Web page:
Yesterday was international Redhead Day. I’ll bet you didn’t know we redheads have our own holiday, but we do. And it’s an important day.

Because countless redheads throughout history fought so that we, as a nation, could observe this holiday in freedom. Our ginger ancestors died protecting precious rights that many of us redheads enjoy today.

Such as the right to wear orange or burgundy; the right to be cast as the little orphan Annie in the school musical production of “Annie”; and the right to get free beer on Saint Patrick’s Day.

You probably know a redhead in your life. And speaking as a genetic minority, we ruddy complected persons could use your support right now.

Because redheads are disappearing.

That’s right. Modern research shows that the number of those carrying the recessive gene causing red hair are declining.

The percentage of redheads has dropped steeply within the last few years. At one time, the earth’s population of redheads was about 19 percent. Today it’s down to 2 percent. That’s barely enough to form a jayvee basketball team.

We are diminishing in huge numbers each year. And each time we die, we take our genetics with us.

If this trend continues, by the year 2100 there will be approximately 3 redheads left including Willie Nelson.

I am a longtime redhead. My hair turned strawberry in my teens, but I was born with hair the color of Ronald McDonald.

I was also a jaundice baby, which means my skin was the color of sickly urine. My mother said I was also born with a pointy head. “You looked like a No. 2 pencil,” my mother recalls.

My mop of hair, however, was the main attraction in the delivery room. The first words of the nurse who delivered me were, “You know what they say about redheads and preachers…”

Unfortunately, nobody ever learned what they say about redheads and preachers because the nurse dropped me at that exact moment because she started laughing.

Although to be fair, it was all my fault. I was the one who came out looking like a tiny Carol Burnett.

Growing up redhead was difficult. Discrimination starts early for gingers. If you’re a ginger, you were likely freckled and it looked like your mother had rolled you around in paprika.

You were always being shown impartiality by your friends during games of makebelieve. “No!” the other kids would shout, “you CAN’T play Superman, you have RED HAIR!” “No, way! You can’t be the Lone Ranger, you’re a GINGER!”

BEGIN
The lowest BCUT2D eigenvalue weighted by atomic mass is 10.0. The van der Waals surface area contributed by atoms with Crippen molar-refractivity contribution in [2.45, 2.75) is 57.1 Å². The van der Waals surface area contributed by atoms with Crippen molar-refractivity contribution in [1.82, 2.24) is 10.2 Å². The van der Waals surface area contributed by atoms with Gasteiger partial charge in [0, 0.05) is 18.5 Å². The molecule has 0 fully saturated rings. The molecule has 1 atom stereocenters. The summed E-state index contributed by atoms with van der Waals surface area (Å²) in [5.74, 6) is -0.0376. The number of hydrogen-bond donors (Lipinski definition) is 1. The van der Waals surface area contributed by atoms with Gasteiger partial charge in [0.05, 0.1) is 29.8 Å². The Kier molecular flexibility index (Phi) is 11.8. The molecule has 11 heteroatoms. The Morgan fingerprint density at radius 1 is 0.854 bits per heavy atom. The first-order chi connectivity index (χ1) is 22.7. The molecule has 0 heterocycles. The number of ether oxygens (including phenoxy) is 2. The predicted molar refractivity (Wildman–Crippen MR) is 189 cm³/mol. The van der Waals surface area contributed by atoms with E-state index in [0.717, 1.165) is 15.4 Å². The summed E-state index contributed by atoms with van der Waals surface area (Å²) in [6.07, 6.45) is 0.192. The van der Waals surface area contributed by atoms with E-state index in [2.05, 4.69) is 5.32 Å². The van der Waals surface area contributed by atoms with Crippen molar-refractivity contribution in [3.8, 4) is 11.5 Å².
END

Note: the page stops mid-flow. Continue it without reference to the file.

So a redhead’s playtime roles were mostly restricted to playing Archie, Little Orphan Annie, Opie Taylor, Danny Partridge, or Judy Jetson.

But behold. I bring you tidings of great joy, which shall be unto all redheads. For on this day, right here in America, scientists are discovering new, incredible facts about redheads which they did not know before.

Recent studies at McGill University investigated whether redheads experience pain differently. Results suggested that redheads are less susceptible to pain.

The same study found that redheads could tolerate more electric shocks in sensitive regions of their body than persons with different colored hair.

Which is exactly the kind of academic test you’d expect to be conducted by brunette researchers. I can just imagine the scientists in their labcoats, choking back laughter as they approach a random redhead on the street: “Excuse me sir, would you mind being part of an experiment?”

“What kind of experiment?”

“We are going to deliver painful electrical shocks to sensitive regions of your body.”


“Because you are a redhead.”

Science has also discovered that redheads, when exposed to the sun, generate their own vitamin D faster than people with other hair colors.

I, for one, am not remotely surprised by this. As a redhead, I do not need nearly the amount of time in the sun as others.

When I was a young man, for example, I would often go to the beach with my friends, where they’d all want to frolick in the sun for hours, throwing frisbees and drinking Ovaltine. Whereas if I spend over .003 minutes in open sunlight, I resemble a boiled soft-shell lobster.

Something else researchers have discovered is that redheads are more popular on TV. One report found that 30 percent of televised commercials during primetime feature a redhead. At one point, CBS was showcasing a ginger every 106 seconds.

But somewhere in my life I finally realized that being a redhead wasn’t a curse. It was a gift.

If you are a ginger child, I want you to know that being born a redhead makes you part of a worldwide fraternity. We are a special group of persons who have something truly unique to offer this world. Something incredibly exceptional and uncommon. Wilma Flintstone is only one example.

So happy International Redhead Day to all my brothers and sisters. We will take our free beers now, please.


  1. David in California - May 28, 2023 1:44 pm

    How could you have left out Gilligan’s Island’s Ginger? 😀

  2. Dee Thompson - May 28, 2023 2:00 pm

    I feel this post. I was born with a head full of red hair, which then fell out, so I spent the rest of my toddlerhood looking like Telly Savalas in drag. When I grew up it changed to auburn. Throughout my twenties and thirties it was auburn, flaming reddish blonde in the sunlight. Now I am older [60] and it’s just brown. Wait a few years, Sean, and your red hair will be gone. Your freckles will turn to age spots. You will still burn to a crisp after 5 minutes in the sun, but you will learn to embrace your pasty whiteness. We are a dying breed…

  3. Richard Owen - May 28, 2023 2:42 pm

    Good one, Sean. For me, I wait for August 13 for International Lefthanders Day. But I was a lefthander for almost 20 years before its start in 1976,


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